Rejoinder to Letters to the Editor: Luke Wilkinson and Donald McLean, in response to Giovanni Bibbo’s letter to the editor: Standardisation of shielding of medical X-ray installations

Letter to the Editor
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In replying to my letter to the editor regarding standardisation of shielding of medical X-ray installations [1], both McLean [2] and Wilkinson [3] indicated that there is a need for the standardisation of shielding in medical practices but the stumbling block is the non-uniformity of radiation safety legislations across local regulatory authorities. With reference to shielding, the lack of uniformity is related to the lack of a shielding standard. The local regulatory authorities do not set standards. Their roles are to enforce standards. In Australia, standards in radiation safety can only be established by ARPANSA with the publication of codes of practice or Standards Australia through AS/NZS documents. As a standard, shielding requirements could be as simple as specifying for each medical imaging modality the thicknesses of the shielding barriers in terms of lead equivalent and the height.

Wilkinson [3] in his reply expressed his concern regarding over-shielding. A simple cost analysis of lead sheets available in hardware stores indicated that there is only a small difference in the costs per square metre of lead sheets of thickness 10, 15 and 20 kg m−2. This reflects the result of the cost analysis of shielding design performed in 1973 [4] which showed that a tenfold increase in radiation protection could be achieved with only a 25% increase in cost. This statement was also reported on page 6 of the NCRP 49 [5]. Thus, over-shielding is not an issue as it does not represent an additional huge cost in the shielding of X-ray facilities. Even with the currently used shielding methodologies, in specifying the shielding requirements for an X-ray room, the shielding designer should take into account that the lifetime of clinical use of the X-ray room could be many times that of the initially installed X-ray equipment and the uses of the room and adjacent areas with time are subject to changes. Upgrading the shielding of an existing X-ray room will be much more expensive than if the room was properly shielded from its design stage.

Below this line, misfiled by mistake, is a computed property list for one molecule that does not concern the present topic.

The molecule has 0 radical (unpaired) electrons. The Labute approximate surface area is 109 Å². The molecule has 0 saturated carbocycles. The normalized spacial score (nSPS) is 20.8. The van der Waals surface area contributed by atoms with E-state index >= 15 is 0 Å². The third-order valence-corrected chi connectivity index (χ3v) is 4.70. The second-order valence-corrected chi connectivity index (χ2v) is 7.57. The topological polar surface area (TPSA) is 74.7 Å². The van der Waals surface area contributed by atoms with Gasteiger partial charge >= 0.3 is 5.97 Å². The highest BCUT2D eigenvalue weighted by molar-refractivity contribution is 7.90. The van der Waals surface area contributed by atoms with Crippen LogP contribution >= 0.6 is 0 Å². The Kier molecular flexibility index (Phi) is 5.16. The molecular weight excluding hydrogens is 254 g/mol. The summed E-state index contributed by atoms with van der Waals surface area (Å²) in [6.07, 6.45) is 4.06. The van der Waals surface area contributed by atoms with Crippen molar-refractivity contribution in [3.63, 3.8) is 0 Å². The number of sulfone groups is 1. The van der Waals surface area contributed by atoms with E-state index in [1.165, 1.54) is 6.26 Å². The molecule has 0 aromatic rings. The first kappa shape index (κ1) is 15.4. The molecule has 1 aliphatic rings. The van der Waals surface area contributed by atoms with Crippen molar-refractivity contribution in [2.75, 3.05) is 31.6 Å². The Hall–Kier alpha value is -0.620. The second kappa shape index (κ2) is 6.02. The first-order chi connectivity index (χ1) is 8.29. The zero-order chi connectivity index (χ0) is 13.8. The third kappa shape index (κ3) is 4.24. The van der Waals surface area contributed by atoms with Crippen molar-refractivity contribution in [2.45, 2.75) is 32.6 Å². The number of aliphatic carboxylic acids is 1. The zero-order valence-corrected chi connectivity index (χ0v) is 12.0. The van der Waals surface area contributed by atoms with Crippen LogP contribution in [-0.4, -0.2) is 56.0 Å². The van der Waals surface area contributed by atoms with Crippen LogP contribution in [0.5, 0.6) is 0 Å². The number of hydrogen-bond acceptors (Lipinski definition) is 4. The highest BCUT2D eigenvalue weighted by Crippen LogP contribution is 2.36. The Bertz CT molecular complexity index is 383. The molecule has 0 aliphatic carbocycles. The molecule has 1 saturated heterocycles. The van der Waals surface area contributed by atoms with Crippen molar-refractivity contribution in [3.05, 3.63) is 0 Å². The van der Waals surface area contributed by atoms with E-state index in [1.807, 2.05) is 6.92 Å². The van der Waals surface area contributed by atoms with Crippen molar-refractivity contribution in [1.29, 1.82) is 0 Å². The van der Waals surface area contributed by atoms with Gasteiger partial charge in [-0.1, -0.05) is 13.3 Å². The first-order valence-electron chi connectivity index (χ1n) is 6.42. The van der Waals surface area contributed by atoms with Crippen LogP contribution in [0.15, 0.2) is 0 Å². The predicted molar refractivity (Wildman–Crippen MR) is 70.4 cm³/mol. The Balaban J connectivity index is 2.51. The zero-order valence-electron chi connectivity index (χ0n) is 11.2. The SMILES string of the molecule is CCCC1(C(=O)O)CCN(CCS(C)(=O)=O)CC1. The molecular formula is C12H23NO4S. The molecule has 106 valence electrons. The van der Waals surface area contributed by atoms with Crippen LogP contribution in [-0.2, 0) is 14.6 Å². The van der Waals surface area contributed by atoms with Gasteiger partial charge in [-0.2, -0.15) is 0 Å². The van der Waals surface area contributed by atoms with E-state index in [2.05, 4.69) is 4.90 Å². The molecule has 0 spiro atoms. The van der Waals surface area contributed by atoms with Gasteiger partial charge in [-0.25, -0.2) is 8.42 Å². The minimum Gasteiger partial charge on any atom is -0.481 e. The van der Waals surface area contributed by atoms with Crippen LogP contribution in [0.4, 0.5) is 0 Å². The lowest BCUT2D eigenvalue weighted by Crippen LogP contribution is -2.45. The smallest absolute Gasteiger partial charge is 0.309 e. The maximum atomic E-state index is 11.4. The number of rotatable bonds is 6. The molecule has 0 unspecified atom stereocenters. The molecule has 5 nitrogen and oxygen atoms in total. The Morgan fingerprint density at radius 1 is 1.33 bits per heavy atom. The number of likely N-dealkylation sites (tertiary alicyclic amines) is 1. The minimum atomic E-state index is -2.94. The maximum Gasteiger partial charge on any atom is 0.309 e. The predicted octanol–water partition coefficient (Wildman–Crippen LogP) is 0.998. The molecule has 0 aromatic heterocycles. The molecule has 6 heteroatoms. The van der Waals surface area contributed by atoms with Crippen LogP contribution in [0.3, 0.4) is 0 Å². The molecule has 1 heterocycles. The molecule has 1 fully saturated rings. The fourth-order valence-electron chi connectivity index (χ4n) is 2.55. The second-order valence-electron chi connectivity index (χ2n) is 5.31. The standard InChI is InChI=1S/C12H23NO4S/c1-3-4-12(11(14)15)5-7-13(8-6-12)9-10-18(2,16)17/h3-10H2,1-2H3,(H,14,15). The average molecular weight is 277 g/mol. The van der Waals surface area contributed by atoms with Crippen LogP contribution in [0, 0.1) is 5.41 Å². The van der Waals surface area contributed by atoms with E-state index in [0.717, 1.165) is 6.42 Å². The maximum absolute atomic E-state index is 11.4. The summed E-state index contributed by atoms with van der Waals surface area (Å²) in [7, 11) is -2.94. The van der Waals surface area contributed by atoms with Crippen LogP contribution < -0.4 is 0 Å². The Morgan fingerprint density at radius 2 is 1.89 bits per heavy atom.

Standardisation of medical X-ray facilities should be the next step in the evolution of radiation protection in Australia and it can only be achieved through organisations such as ARPANSA and Standards Australia with input from the professional societies ACPSEM and ARPS. As mentioned, it is not the responsibility of local regulatory authorities to set standards; their functions are to enforce established standards.

References

  1. 1.
    Bibbo G (2018) Standardisation of shielding of medical X-ray installations. Australas Phys Eng Sci Med 41:7–8.  https://doi.org/10.1007/s13246-018-0619-x CrossRefPubMedGoogle Scholar
  2. 2.
    McLean D (2018) Reply to letter to the editor: Giovanni Bibbo, Standardisation of shielding of medical X-ray installations. Australas Phys Eng Sci Med 41:9.  https://doi.org/10.1007/s13246-018-0625-z CrossRefPubMedGoogle Scholar
  3. 3.
    Wilkinson L (2018) Reply to letter to the editor: Giovanni Bibbo, Standardisation of shielding of medical X-ray installations. Australas Phys Eng Sci Med 41:11.  https://doi.org/10.1007/s13246-018-0626-y CrossRefPubMedGoogle Scholar
  4. 4.
    Braestrup CB, Wyckoff HO (1973) Shielding design levels for radiology departments. Radiology 107:445–447CrossRefPubMedGoogle Scholar
  5. 5.
    National Council on Radiation Protection and Measurements (NCRP). Structural shielding design and evaluation for medical use of X-rays and gamma rays of energies up to 10 MeV. NCRP Report No. 49,1976. Bethesda, MarylandGoogle Scholar

Copyright information

© Australasian College of Physical Scientists and Engineers in Medicine 2018

Authors and Affiliations

  1. 1.SA Medical ImagingWomen’s and Children’s HospitalNorth AdelaideAustralia

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